According to the myth, “male” bell peppers have three lobes and are more bitter, while “female” bell peppers have four or more lobes, have more seeds, and are sweeter to eat.
However, bell peppers grow from flowers that have both male and female parts. The peppers, which are the fruits of a pepper plant, each contain ovaries that produce the seeds inside the peppers. Each pepper is produced through self-...
Cathann A. Kress—vice president for agricultural administration and dean of The Ohio State University College of Food, Agricultural, and Environmental Sciences (CFAES)—recently announced the following leadership appointments:
Tim Haab as chair of the CFAES Department of Agricultural, Environmental, and Development Economics (AEDE) and as the college’s inaugural dean’s chair
Tracy Kitchel as CFAES associate dean for faculty and staff affairs
Andrew (Dewey) Mann as director of CFAES’ Waterman Agricultural and Natural Resources Laboratory
Scott Shearer as chair of the CFAES Department of Food, Agricultural and Biological Engineering (FABE)
James (Jamie) Strange as chair of the CFAES Department of...
COLUMBUS, Ohio—Less salad, more carbs and proteins.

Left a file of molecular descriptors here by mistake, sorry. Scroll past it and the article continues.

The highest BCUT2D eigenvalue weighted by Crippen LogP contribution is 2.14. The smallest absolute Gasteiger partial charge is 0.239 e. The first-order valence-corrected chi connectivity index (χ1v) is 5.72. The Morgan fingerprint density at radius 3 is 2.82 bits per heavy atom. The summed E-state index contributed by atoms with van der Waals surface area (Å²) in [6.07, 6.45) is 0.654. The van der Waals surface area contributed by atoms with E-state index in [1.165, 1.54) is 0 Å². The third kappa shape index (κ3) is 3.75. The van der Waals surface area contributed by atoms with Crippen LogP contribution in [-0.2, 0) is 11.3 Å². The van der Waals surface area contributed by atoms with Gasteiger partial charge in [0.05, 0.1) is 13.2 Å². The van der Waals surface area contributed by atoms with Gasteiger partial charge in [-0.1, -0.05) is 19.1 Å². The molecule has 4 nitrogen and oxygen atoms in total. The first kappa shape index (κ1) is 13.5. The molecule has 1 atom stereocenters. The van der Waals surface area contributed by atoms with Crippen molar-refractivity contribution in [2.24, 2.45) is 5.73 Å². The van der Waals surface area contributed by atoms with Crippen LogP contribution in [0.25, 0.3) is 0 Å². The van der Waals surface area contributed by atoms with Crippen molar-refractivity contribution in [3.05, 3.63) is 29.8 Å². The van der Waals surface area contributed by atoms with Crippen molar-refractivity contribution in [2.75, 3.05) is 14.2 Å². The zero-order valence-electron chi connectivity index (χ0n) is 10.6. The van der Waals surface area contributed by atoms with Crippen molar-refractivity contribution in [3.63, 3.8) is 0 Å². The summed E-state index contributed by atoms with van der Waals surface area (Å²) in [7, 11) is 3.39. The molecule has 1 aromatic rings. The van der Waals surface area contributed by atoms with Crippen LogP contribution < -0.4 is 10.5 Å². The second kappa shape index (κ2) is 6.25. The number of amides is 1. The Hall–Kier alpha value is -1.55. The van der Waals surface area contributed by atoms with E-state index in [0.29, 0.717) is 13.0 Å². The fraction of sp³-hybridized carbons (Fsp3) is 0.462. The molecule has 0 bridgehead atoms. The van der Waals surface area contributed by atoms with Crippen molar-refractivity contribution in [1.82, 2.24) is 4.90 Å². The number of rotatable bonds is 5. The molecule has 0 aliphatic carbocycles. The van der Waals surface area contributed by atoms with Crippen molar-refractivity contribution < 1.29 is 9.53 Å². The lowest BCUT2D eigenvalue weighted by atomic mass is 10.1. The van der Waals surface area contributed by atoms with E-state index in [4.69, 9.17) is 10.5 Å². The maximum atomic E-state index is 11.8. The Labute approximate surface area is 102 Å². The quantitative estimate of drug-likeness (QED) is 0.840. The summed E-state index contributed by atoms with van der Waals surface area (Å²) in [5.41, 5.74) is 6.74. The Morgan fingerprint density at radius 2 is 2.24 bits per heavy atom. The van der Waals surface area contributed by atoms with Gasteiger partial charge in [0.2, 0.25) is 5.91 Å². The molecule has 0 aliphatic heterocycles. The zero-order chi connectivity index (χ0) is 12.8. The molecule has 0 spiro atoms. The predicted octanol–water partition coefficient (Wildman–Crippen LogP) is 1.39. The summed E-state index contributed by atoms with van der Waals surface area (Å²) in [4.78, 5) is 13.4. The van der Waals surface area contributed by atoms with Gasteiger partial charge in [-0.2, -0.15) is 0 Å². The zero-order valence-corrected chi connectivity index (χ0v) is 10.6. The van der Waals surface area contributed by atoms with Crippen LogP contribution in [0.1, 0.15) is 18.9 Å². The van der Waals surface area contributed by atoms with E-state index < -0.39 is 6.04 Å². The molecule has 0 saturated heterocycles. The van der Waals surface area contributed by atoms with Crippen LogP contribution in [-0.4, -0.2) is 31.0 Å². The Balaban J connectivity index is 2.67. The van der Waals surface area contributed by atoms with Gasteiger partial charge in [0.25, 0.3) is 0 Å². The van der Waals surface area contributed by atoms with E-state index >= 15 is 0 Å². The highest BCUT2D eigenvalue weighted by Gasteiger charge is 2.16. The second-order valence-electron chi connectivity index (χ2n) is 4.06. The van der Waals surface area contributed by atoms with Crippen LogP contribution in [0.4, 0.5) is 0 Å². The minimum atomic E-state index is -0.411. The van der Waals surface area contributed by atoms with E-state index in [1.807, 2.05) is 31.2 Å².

That’s counter to what many say is right for our diet. But for cows and other livestock, that’s the direction in which their diets are likely to shift. Farmers are trying to keep their animals well fed amid a Midwest shortage in hay and other grasses grown for livestock to eat.
“They have to start cutting back right now,” said Bill Weiss, dairy nutritionist with The Ohio State University College of Food, Agricultural, and Environmental Sciences (CFAES).
Cutting back doesn’t mean the animals will have to eat less. It means they might need to eat more alternatives to the higher amounts of fiber they typically get.
So, for example, if hay, which is high in fiber, normally makes up about...
COLUMBUS, Ohio—Despite facing a surge in annual rainfall and increased risks of fields eroding and weeds and insects spreading, farmers can build resilience.
That’s one of the central messages of “Climate Smart: Farming with Weather Extremes,” a July 18 conference where farmers and others in agriculture can learn ways to adapt to the growing challenges of a wetter, warming climate. The event will be from 8:30 a.m. to 3 p.m. at Der Dutchman, 445 S. Jefferson Ave., in Plain City.
Climate Smart includes talks from agronomic and horticultural experts from The Ohio State University College of Food, Agricultural, and Environmental Sciences (CFAES), which is co-hosting the conference with the State Climate Office of Ohio.
“The idea is...